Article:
There is a powerful article — completely SATIRICAL — that many black people love because it speaks to the reality of us knowing that even if all blacks changed certain negative behaviors, racism is a separate animal that has nothing to do with us: 15 Things Black People Must Do In Order To End Racism JULY 29, 2013 BY NOVA SLIM
    http://www.clutchmagonline.com/2013/07/15-things-black-people-must-do-in-order-to-end-racism/

    Blacks who are decent are very much concerned about the serious problems affecting families and many are actively doing what they can to nurture and support young people who are confused and need redirection.

    To that point, this article by Iyanla Vanzant got a lot of positive remarks from black women, who agree with Iyanla that women need to be selective about men they choose to have children with and that women need to take personal responsibility:
    Iyanla Vanzant says black women are ‘out of order’
    by Alexis Garrett Stodghill | August 5, 2013 at 12:24 PM
    http://thegrio.com/2013/08/05/iyanla-vanzant-says-black-women-are-out-of-order/?utm_source=Copy+of+7%2F31%2F13&utm_campaign=Newsletter+6%2F22&utm_medium=email

    1. rwj

      Blacks who are decent? Colorism is alive in well…

      1. GemGirl

        rwj — You can attempt to stretch the meaning of what I said if you’d like, but “colorism” has nothing to do with my comment. I never made reference to blacks based on whether they are light-skinned, dark-skinned or anything along those lines. Why don’t you know what colorism means?

        Just as I recognize that there are some whites who are major racists, I also recognize some blacks operate from “internalized racism.” They have in common a shared disdain for the basic rights of black people and this makes them “not decent.”

        This has nothing to do with “colorism” — everything to do with MLK Jr.’s words that content of one’s character is more important than the color of skin. And just because blacks collectively have a fight against race-based discrimination does not mean we should pretend that all black people are decent.

        So, let me make myself clear. Most people, I believe, are relatively decent and try to be reasonably humane. But among humanity is a group known as sociopaths, and they can be found among people of all adult ages, races and both genders. They specialize in power, control, manipulation, exploitation and lying — in other words, they cause inevitable harm to fellow human beings. IMO, sociopaths (some refer to them as psychopaths or pathological narcissists) are the epitome of what we might call evil due to their patterns of behaviors, not just single incidents, occasional sinning or periodic mistakes.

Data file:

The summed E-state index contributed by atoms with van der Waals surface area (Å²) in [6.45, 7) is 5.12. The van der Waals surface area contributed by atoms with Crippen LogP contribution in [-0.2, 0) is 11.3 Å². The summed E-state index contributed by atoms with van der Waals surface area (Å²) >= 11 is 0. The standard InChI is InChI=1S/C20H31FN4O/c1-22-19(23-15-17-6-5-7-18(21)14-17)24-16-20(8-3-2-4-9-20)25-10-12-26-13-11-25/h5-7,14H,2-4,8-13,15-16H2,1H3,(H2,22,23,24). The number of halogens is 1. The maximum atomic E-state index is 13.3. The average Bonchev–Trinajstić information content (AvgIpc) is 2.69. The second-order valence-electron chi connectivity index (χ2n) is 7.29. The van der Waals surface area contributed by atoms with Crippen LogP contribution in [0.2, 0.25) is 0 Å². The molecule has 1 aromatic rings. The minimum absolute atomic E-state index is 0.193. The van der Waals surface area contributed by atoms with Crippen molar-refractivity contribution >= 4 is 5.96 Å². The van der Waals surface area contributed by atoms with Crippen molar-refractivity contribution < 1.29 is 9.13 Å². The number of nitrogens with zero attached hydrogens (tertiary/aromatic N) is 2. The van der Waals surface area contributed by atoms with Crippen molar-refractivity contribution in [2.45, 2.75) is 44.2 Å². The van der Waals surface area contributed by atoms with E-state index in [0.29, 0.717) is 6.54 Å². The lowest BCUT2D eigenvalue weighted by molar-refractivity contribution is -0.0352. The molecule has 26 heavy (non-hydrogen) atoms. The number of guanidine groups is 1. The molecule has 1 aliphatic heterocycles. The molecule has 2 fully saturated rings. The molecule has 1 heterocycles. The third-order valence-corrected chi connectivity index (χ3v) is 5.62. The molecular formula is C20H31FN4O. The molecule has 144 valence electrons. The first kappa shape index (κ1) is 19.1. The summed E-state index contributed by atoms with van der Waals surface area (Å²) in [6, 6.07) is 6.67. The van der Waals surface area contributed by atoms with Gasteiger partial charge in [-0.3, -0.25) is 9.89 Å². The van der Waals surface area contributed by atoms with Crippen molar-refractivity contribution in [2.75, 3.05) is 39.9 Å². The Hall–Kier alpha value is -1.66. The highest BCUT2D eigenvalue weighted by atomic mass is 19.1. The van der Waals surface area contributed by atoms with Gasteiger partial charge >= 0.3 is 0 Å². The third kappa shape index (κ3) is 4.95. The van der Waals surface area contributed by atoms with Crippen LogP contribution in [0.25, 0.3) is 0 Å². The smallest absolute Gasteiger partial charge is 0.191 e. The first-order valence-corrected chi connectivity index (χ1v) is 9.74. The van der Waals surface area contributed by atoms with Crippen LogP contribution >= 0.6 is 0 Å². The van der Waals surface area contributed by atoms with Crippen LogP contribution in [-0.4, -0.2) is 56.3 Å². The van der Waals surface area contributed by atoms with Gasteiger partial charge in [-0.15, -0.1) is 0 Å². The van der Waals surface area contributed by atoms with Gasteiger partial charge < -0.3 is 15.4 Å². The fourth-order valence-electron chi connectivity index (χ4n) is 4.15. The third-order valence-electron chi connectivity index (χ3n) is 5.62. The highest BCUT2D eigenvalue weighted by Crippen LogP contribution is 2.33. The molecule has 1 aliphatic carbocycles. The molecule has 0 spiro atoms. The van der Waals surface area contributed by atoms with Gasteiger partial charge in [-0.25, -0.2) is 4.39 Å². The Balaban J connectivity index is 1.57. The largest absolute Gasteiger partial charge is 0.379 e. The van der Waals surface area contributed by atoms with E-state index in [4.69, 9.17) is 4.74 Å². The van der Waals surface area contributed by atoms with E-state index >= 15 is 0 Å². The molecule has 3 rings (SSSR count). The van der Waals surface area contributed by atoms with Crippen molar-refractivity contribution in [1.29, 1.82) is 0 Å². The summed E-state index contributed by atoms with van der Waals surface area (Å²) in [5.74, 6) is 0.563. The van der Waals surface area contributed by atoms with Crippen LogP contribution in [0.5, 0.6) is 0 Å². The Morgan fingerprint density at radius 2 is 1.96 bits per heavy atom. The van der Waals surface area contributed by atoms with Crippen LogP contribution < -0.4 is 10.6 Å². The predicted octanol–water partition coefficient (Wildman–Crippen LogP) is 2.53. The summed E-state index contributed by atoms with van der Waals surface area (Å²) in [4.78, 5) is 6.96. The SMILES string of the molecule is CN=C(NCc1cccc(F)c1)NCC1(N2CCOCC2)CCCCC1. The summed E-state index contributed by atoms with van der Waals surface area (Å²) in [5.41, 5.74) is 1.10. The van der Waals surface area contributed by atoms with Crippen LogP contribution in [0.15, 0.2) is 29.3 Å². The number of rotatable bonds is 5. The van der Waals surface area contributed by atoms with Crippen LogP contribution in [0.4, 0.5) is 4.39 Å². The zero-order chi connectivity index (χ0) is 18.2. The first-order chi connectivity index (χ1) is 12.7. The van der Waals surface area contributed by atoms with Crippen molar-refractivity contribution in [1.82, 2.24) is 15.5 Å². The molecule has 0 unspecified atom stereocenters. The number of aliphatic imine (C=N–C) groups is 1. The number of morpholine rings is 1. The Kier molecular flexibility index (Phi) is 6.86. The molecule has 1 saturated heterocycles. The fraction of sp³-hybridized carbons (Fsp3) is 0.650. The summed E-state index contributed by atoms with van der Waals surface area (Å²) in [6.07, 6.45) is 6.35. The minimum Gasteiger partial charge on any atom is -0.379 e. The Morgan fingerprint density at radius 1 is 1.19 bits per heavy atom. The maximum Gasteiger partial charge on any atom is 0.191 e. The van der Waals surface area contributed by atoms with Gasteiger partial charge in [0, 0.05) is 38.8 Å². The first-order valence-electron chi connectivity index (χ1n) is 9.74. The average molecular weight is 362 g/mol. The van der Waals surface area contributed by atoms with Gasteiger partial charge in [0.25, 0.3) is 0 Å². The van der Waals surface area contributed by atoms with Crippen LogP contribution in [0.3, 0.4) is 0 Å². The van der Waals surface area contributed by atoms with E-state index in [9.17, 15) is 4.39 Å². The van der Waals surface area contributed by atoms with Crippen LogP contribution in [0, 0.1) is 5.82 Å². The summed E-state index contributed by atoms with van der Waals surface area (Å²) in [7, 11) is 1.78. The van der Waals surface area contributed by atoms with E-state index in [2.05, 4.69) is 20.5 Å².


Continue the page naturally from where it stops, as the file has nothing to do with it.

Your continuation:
As King pointed out, there is some bad in the best of us and some good in the worst of us. So of course all human beings have some flaws and limitations — but decent people do not take pleasure in doing harm to others routinely, as the sociopathic tend to do due to their lack of conscience, lack of empathy or apparently no remorse (due to the tendency to repeat abusive behaviors directed at others).

        And decent people would not want to create nor participate in systems that would prevent other people from being able at a basic level to feed their families.

    2. Parson

      GemGirl,
      I’m glad we hung in there too…
      Both articles are great.
      Interesting to see that some respondents didn’t catch the satire in Slim’s article.
      What really got me was the picture of the man drinking water from a “colored” water fountain.
      I still remember seeing those as a young boy in various locations, and I never could understand why this was done – and my parents couldn’t explain it.
      How any Christian could ever see something like this and not immediately realize “this is totally wrong,” just gives testimony to how blind we can be sometimes – even among people who really love Jesus, for crying out loud!
      We really do need to have our eyes opened in an almost miraculous way to our “stuff.” May God be merciful…
      And Vanzant is right on…

      Thanks for sharing, Parson

  1. Perspectives about the Trayvon Martin case

    [...] White privilege and Trayvon Martin » [...]

Comments have been disabled.